Here is another observation from DHay:
Hemant Mehta, in his 22 August 2017 blog post entitled “Christians and Atheists Speak a Different Language on Facebook”, tells us that:
In 2013, a study published in the journal Social Psychological and Personality Science found that Christians seemed happier on Twitter than atheists, judging from the words they used. Atheists also swore a lot more.
And a recent study of information — again, the data set is from several years ago — which Facebook users had been made publicly available found pretty much the same, this time with a ‘word-cloud’ to show the distinctive words which self-identifying Christians used but atheists generally did not, and another which showed the distinctive words which self-identifying atheists used but Christians generally did not. Mehta kindly reproduces those word-clouds:
Yep, Christians seem happier on Facebook, too, and atheists swear a lot.
The most distinctively atheist word on Facebook, and by quite a bit, is “fucking”,
Top atheist words by both how distinctively they characterise atheists (indicated by word size) and how frequently atheists use them (indicated by brightness of word colour) include:
fuck, fucking, fucked, shit, fuckin, bloody, dead, drunk, I’ve, I don’t, …
Mehta surely draws attention to this study and to its results as a damage limitation exercise: if he can pre-load his readers with his spinning ready answer, they’ll blank with that answer when they see the study referred to later. How Mehta spins explains the results is:
[Twitter study] I thought there was a perfectly good explanation for that, and it wasn’t that Christians were nicer, kinder, or less angry. Simply put, when atheists (who identify that way) are on Twitter, we’re likely to talk about problems with religion. We’re reactionary for a reason. Internet Christians, on the other hand, talk a lot about God and their churches. They share images with Bible verses. On the whole, they have little reason to complain.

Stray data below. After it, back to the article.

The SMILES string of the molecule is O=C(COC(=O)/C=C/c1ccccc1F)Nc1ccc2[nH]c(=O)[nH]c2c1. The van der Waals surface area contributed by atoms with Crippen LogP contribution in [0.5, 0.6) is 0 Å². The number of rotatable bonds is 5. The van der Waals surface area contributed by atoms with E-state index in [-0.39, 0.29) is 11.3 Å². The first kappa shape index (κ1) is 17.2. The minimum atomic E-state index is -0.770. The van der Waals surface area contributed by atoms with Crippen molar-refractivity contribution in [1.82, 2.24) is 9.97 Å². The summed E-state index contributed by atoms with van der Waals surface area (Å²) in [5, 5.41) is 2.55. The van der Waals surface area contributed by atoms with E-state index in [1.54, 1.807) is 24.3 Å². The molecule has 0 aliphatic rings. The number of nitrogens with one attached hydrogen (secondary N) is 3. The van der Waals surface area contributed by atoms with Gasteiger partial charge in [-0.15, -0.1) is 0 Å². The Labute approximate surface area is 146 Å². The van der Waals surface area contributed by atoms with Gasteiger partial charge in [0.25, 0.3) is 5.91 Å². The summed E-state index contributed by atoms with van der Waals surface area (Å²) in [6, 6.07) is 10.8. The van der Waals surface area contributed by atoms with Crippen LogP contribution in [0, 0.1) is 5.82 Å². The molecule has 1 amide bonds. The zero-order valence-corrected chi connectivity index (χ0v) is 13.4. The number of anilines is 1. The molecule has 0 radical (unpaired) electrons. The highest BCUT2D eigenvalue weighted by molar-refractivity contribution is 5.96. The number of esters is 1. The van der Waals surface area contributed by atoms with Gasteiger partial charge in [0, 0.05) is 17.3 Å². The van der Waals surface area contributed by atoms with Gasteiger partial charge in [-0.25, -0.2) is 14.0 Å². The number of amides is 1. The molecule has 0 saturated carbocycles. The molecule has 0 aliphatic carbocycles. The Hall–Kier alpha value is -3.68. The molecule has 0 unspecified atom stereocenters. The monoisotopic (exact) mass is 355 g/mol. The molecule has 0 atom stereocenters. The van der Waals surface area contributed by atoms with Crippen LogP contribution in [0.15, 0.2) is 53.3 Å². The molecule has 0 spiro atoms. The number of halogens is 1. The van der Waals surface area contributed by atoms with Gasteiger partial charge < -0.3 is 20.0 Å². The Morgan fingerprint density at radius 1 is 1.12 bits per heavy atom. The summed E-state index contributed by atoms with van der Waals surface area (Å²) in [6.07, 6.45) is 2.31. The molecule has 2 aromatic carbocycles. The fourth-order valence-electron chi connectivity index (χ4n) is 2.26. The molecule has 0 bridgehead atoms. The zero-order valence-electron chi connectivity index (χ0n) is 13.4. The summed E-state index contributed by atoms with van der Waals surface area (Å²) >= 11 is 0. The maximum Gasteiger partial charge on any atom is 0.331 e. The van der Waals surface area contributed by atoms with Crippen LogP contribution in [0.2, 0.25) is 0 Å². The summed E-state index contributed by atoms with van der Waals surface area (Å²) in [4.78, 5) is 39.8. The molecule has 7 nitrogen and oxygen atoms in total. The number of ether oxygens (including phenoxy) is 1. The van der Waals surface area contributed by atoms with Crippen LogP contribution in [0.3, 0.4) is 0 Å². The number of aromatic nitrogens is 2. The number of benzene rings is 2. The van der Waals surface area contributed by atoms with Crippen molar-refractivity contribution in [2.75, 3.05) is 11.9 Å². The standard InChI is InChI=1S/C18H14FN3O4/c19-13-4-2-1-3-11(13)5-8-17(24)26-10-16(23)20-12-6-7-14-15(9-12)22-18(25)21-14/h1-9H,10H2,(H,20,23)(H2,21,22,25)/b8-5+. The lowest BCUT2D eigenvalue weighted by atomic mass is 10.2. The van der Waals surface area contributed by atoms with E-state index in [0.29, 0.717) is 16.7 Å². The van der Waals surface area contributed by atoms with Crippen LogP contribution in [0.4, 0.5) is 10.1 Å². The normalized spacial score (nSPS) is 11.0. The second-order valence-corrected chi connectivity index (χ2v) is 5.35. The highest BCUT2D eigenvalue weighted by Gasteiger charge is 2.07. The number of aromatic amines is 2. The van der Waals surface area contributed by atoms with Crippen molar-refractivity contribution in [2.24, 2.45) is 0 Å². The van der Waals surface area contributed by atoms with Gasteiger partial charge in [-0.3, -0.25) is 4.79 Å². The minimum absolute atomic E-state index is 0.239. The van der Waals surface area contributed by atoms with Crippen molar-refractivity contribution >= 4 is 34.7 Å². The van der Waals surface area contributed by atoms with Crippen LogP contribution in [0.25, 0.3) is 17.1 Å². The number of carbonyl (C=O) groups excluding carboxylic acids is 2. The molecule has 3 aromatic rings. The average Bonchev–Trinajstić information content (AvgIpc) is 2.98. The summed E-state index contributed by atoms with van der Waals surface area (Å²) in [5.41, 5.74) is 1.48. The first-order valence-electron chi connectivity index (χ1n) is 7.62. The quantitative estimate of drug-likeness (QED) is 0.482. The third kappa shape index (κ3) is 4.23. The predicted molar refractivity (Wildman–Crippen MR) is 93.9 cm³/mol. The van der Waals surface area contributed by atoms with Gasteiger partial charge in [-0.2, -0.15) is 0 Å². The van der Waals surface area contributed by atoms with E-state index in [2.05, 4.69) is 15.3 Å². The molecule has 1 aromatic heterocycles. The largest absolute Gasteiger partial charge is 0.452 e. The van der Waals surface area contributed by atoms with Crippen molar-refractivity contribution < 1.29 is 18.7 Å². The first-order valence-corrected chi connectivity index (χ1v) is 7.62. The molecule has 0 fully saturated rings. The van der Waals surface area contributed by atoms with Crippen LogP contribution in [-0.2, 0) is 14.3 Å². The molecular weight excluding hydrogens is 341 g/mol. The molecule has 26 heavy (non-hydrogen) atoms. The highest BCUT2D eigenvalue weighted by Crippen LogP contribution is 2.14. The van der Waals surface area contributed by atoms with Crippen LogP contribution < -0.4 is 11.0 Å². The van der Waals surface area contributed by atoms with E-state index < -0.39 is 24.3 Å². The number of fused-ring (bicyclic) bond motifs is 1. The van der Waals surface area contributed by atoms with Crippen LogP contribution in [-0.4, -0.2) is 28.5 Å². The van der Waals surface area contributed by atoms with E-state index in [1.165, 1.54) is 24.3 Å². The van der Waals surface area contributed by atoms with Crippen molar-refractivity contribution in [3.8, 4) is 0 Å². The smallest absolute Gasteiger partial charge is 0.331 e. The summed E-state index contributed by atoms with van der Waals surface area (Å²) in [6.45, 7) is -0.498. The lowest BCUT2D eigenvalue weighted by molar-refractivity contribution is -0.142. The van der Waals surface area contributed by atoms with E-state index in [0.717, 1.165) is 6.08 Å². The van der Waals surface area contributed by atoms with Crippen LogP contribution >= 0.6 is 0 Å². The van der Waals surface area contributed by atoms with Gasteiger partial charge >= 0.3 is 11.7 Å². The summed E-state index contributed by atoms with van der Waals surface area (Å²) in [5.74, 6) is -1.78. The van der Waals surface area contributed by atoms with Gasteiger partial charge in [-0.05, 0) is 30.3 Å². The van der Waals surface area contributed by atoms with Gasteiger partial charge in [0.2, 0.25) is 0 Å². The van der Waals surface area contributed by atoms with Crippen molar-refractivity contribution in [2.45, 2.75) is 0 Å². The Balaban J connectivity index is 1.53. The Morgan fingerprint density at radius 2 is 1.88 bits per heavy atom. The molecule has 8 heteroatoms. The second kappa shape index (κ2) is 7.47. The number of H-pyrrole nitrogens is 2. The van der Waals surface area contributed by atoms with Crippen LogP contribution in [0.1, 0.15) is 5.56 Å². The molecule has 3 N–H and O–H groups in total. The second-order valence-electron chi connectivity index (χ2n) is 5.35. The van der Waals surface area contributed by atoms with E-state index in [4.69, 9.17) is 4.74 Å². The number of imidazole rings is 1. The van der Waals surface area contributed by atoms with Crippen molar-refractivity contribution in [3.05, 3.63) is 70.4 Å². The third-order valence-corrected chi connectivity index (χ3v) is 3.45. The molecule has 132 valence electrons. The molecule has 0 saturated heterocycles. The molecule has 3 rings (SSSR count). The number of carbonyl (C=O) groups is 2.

[Facebook study] In case you see articles about this study online, let’s hope they all note that this isn’t a value judgment. There’s nothing wrong with the words atheists use online. The unique words we use are just different from the unique ones religious people tend to use. And again, remember that atheists tend to vent online. (It’s not like most of us discuss religion in a private setting once a week.) Believers have the luxury of not having to fight for their rights all the time. Their views are represented at the highest levels of power.
No wonder they’re so damn happy.
It’s all very simple, isn’t it: atheists are angry because they are put upon and at the bottom of the pile, Christians happy because they are comfortably at the top. Hmmm, looks to me like Mehta’s provided a rationalisation, spin.
What the study tells me is that the stereotype of the angry internet atheist out on a rant isn’t merely a product of prejudice; it’s supported by science, evidence and reason.